Here are two green horses we are working right now. This one is a 4 yr old fresian/saddlebred mare we are starting for a client. WE do things maybe a bit differently than some trainers. LOTS of groundwork and desensitization, take the horse over taprs, poles, other obstacles right from the beginning in hand and on lungeline. Ground drive, teach horse to move away from pressure. WE start all of the youngsters in western saddle and then change over, its good for them to feel things flopping and gives the rider a bit more security if needed I use a combination of traditional training techniques, dressage and NH with my youngsters. I want them to go quietly and balanced on a loose rein before really taking any contact. I want them to repsond to whoa, backing and be happy to walk and trot forwardly (cantering on lunge, will do undersaddle once the walk/trot is confirmed) but not VERY forward at this point. I think too many trainers ask for too much forward to early and the young horse cannot balance and can get scared.

    groundwork: http://www.youtube.com/watch?v=-WfHl3CJAuQ
    under saddle: http://www.youtube.com/watch?v=s_35PdtEmFM

    Here is a 2 1/2 year old TB gelding. We will just ride him a handful of times and then he gets winter off and more training later next year. Being ridden on the lungeline, sorry I was lunging and filming at same time!

    http://www.youtube.com/watch?v=LjZe--y235U
    Wow, i love how you start 'em. Wish you were near me.



  5. #65
    Join Date
    Nov. 12, 2011
    Location
    texas
    Posts
    201

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    Today was pedicure day for my Bella, so I got there early to catch her and scrape off some of the mud*. I decided I had enough time to lunge her lightly, so I tied her up to go get the lunge line. Before I got 20 feet away, the little brat had grabbed the lead rope and was working on untying herself!

    She behaved herself for the farrier. I think she prefers men. (She's all lovey with my husband as well.)

    She is picking up lunging quickly. Of course, all I'm working on right now is walking and whoa. Baby steps.

    * I refuse to bitch about the mud we have from the rain we finally gotten!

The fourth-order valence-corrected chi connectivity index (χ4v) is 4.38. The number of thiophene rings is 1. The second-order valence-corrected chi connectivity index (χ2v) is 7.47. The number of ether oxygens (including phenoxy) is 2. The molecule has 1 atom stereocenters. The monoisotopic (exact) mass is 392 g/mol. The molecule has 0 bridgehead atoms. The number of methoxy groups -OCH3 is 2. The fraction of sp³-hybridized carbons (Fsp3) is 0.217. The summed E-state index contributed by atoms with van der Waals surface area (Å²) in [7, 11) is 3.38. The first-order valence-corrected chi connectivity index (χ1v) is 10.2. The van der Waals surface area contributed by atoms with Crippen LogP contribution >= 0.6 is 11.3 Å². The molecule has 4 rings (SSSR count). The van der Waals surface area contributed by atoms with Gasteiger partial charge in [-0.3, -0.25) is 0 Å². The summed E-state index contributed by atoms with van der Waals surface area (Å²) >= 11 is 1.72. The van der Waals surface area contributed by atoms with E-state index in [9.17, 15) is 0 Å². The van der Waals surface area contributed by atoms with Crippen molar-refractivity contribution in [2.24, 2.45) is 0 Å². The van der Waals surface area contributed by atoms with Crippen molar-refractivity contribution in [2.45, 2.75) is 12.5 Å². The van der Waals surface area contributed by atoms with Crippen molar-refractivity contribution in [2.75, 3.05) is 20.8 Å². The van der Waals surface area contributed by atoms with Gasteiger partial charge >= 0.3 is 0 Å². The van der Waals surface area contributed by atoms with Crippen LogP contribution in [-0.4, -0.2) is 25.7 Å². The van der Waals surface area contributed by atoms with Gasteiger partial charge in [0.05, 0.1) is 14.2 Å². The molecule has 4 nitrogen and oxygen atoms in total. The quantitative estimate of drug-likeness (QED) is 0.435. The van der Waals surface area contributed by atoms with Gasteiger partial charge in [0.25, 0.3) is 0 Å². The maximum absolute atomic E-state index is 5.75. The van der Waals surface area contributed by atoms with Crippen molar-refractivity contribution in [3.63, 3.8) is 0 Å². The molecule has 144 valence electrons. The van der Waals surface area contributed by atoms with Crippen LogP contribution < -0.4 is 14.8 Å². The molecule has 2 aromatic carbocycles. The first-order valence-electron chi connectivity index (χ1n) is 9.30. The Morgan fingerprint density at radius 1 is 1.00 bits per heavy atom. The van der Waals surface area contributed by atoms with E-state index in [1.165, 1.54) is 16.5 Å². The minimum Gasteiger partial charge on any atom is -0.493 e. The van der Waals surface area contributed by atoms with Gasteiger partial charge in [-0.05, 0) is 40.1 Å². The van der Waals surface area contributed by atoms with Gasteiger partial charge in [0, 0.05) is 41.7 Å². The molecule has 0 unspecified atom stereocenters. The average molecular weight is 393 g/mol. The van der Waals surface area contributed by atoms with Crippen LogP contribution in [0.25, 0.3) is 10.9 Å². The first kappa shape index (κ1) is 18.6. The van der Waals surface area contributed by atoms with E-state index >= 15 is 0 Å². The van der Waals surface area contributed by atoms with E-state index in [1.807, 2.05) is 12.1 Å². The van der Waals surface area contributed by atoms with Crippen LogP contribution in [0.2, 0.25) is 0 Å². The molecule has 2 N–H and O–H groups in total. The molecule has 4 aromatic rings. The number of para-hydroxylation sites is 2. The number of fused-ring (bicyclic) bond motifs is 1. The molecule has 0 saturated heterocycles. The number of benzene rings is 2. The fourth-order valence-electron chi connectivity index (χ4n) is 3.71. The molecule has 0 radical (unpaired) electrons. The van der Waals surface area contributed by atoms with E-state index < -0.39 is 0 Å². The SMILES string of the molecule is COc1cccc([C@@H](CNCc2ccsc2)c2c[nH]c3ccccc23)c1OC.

6. #66
    Join Date
    Apr. 10, 2006
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    Quote Originally Posted by janiemerle View Post
    Today was pedicure day for my Bella, so I got there early to catch her and scrape off some of the mud*. I decided I had enough time to lunge her lightly, so I tied her up to go get the lunge line. Before I got 20 feet away, the little brat had grabbed the lead rope and was working on untying herself! [/I]
    Gotta love Morgans. I swear they are half Human. Well, ok, how about half Toddler? Mine is unlike any horse I have ever owned.

    I keep wavering between being super psyched about my mare and being depressed. Sometimes I feel like I've been spinning my wheels for so long that I'll never actually get back to riding for real. While I'm not super serious, I do like consistency, and the last three years have been nothing but stops and starts. Not exactly conducive to bringing a young horse along and I sometimes wonder if I made a mistake in buying her this summer, despite really thinking it through.

    I think I need to just accept that that's how it is when you are an adult, with a job, family, kids, etc. and get over it already. And realize that she's young, I have A LOT of years to do all kinds of fun things with her. There is no timetable.

    Anyway I *am* looking forward to seeing her tonight and I think I am going to get rid of the long mane. I'm not a fan and have been preserving it due to her breed standards... but... time to pull it!
    We couldn't all be cowboys, so some of us are clowns.



  7. #67
    Join Date
    Oct. 9, 2000
    Location
    California
    Posts
    8,366

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    Quote Originally Posted by FlashGordon View Post
    Anyway I *am* looking forward to seeing her tonight and I think I am going to get rid of the long mane. I'm not a fan and have been preserving it due to her breed standards... but... time to pull it!
    I remember trying to keep Mac's mane long but I just hated it and so off it went - he looks soooooo much better. I really don't like long manes.

    Post before and after pictures!



  8. #68
    Join Date
    Oct. 21, 2003
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    Quote Originally Posted by FlashGordon View Post
    Gotta love Morgans. I swear they are half Human. Well, ok, how about half Toddler? Mine is unlike any horse I have ever owned.

    I keep wavering between being super psyched about my mare and being depressed. Sometimes I feel like I've been spinning my wheels for so long that I'll never actually get back to riding for real. While I'm not super serious, I do like consistency, and the last three years have been nothing but stops and starts. Not exactly conducive to bringing a young horse along and I sometimes wonder if I made a mistake in buying her this summer, despite really thinking it through.